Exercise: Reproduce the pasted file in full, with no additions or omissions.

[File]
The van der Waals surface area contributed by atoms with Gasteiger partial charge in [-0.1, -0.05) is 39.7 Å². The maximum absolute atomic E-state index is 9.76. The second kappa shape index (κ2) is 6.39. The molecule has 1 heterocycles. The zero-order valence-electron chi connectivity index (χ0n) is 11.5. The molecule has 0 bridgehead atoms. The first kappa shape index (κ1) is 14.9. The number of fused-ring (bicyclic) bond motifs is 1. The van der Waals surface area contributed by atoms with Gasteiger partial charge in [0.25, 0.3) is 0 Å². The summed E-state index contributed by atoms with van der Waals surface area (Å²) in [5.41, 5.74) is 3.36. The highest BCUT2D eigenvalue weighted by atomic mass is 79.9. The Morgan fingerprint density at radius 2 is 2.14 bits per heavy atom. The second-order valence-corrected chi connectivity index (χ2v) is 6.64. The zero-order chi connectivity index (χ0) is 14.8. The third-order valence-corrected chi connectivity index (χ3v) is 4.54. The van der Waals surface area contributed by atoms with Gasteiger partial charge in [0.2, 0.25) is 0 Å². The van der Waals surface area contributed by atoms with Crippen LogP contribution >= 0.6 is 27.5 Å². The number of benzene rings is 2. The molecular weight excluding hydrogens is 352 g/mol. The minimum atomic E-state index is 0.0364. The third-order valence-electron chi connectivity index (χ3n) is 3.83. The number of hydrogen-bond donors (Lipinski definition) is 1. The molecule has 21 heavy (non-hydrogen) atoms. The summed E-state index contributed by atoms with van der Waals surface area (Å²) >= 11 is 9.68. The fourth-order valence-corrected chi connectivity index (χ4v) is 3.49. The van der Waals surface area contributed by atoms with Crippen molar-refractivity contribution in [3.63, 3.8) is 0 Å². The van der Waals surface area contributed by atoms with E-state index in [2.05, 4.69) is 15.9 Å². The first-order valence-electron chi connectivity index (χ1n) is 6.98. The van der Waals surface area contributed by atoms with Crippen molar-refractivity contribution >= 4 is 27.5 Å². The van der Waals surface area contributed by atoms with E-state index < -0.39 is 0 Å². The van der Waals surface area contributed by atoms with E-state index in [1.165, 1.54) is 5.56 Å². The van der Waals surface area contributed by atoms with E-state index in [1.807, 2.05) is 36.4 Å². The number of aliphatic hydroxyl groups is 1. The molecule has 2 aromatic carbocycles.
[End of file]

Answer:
The van der Waals surface area contributed by atoms with Gasteiger partial charge in [-0.1, -0.05) is 39.7 Å². The maximum absolute atomic E-state index is 9.76. The second kappa shape index (κ2) is 6.39. The molecule has 1 heterocycles. The zero-order valence-electron chi connectivity index (χ0n) is 11.5. The molecule has 0 bridgehead atoms. The first kappa shape index (κ1) is 14.9. The number of fused-ring (bicyclic) bond motifs is 1. The van der Waals surface area contributed by atoms with Gasteiger partial charge in [0.25, 0.3) is 0 Å². The summed E-state index contributed by atoms with van der Waals surface area (Å²) in [5.41, 5.74) is 3.36. The highest BCUT2D eigenvalue weighted by atomic mass is 79.9. The Morgan fingerprint density at radius 2 is 2.14 bits per heavy atom. The second-order valence-corrected chi connectivity index (χ2v) is 6.64. The zero-order chi connectivity index (χ0) is 14.8. The third-order valence-corrected chi connectivity index (χ3v) is 4.54. The van der Waals surface area contributed by atoms with Gasteiger partial charge in [0.2, 0.25) is 0 Å². The van der Waals surface area contributed by atoms with Crippen LogP contribution >= 0.6 is 27.5 Å². The number of benzene rings is 2. The molecular weight excluding hydrogens is 352 g/mol. The minimum atomic E-state index is 0.0364. The third-order valence-electron chi connectivity index (χ3n) is 3.83. The number of hydrogen-bond donors (Lipinski definition) is 1. The molecule has 21 heavy (non-hydrogen) atoms. The summed E-state index contributed by atoms with van der Waals surface area (Å²) >= 11 is 9.68. The fourth-order valence-corrected chi connectivity index (χ4v) is 3.49. The van der Waals surface area contributed by atoms with Crippen molar-refractivity contribution in [3.63, 3.8) is 0 Å². The van der Waals surface area contributed by atoms with E-state index in [2.05, 4.69) is 15.9 Å². The first-order valence-electron chi connectivity index (χ1n) is 6.98. The van der Waals surface area contributed by atoms with Crippen molar-refractivity contribution >= 4 is 27.5 Å². The van der Waals surface area contributed by atoms with E-state index < -0.39 is 0 Å². The van der Waals surface area contributed by atoms with E-state index in [1.165, 1.54) is 5.56 Å². The van der Waals surface area contributed by atoms with E-state index in [1.807, 2.05) is 36.4 Å². The number of aliphatic hydroxyl groups is 1. The molecule has 2 aromatic carbocycles.